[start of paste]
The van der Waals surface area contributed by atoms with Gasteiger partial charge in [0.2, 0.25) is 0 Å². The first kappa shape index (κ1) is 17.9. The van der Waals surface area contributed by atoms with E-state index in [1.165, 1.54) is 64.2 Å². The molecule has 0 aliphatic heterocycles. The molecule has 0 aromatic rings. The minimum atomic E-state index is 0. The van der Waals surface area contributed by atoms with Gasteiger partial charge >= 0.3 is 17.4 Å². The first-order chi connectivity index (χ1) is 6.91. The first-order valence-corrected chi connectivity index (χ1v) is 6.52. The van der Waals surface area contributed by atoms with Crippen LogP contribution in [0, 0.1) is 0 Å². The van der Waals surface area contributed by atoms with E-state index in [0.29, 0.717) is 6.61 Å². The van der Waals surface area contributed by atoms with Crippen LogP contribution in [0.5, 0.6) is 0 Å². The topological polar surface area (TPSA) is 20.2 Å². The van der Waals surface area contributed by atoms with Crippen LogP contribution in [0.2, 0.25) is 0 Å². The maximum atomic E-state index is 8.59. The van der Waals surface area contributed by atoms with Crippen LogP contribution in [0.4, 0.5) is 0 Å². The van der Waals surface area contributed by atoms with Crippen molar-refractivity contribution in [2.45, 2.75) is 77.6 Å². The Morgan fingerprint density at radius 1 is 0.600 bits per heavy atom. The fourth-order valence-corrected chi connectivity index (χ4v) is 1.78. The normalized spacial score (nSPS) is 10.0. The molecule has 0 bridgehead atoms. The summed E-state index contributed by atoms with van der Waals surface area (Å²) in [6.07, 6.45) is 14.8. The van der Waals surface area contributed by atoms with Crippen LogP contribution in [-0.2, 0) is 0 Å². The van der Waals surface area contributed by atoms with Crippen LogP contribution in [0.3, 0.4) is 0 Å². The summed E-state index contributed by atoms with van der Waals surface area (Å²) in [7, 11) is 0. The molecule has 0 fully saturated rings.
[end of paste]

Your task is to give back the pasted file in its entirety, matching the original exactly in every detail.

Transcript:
The van der Waals surface area contributed by atoms with Gasteiger partial charge in [0.2, 0.25) is 0 Å². The first kappa shape index (κ1) is 17.9. The van der Waals surface area contributed by atoms with E-state index in [1.165, 1.54) is 64.2 Å². The molecule has 0 aliphatic heterocycles. The molecule has 0 aromatic rings. The minimum atomic E-state index is 0. The van der Waals surface area contributed by atoms with Gasteiger partial charge >= 0.3 is 17.4 Å². The first-order chi connectivity index (χ1) is 6.91. The first-order valence-corrected chi connectivity index (χ1v) is 6.52. The van der Waals surface area contributed by atoms with Crippen LogP contribution in [0, 0.1) is 0 Å². The van der Waals surface area contributed by atoms with E-state index in [0.29, 0.717) is 6.61 Å². The van der Waals surface area contributed by atoms with Crippen LogP contribution in [0.5, 0.6) is 0 Å². The topological polar surface area (TPSA) is 20.2 Å². The van der Waals surface area contributed by atoms with Crippen LogP contribution in [0.2, 0.25) is 0 Å². The maximum atomic E-state index is 8.59. The van der Waals surface area contributed by atoms with Crippen LogP contribution in [0.4, 0.5) is 0 Å². The van der Waals surface area contributed by atoms with Crippen molar-refractivity contribution in [2.45, 2.75) is 77.6 Å². The Morgan fingerprint density at radius 1 is 0.600 bits per heavy atom. The fourth-order valence-corrected chi connectivity index (χ4v) is 1.78. The normalized spacial score (nSPS) is 10.0. The molecule has 0 bridgehead atoms. The summed E-state index contributed by atoms with van der Waals surface area (Å²) in [6.07, 6.45) is 14.8. The van der Waals surface area contributed by atoms with Crippen LogP contribution in [-0.2, 0) is 0 Å². The van der Waals surface area contributed by atoms with Crippen LogP contribution in [0.3, 0.4) is 0 Å². The summed E-state index contributed by atoms with van der Waals surface area (Å²) in [7, 11) is 0. The molecule has 0 fully saturated rings.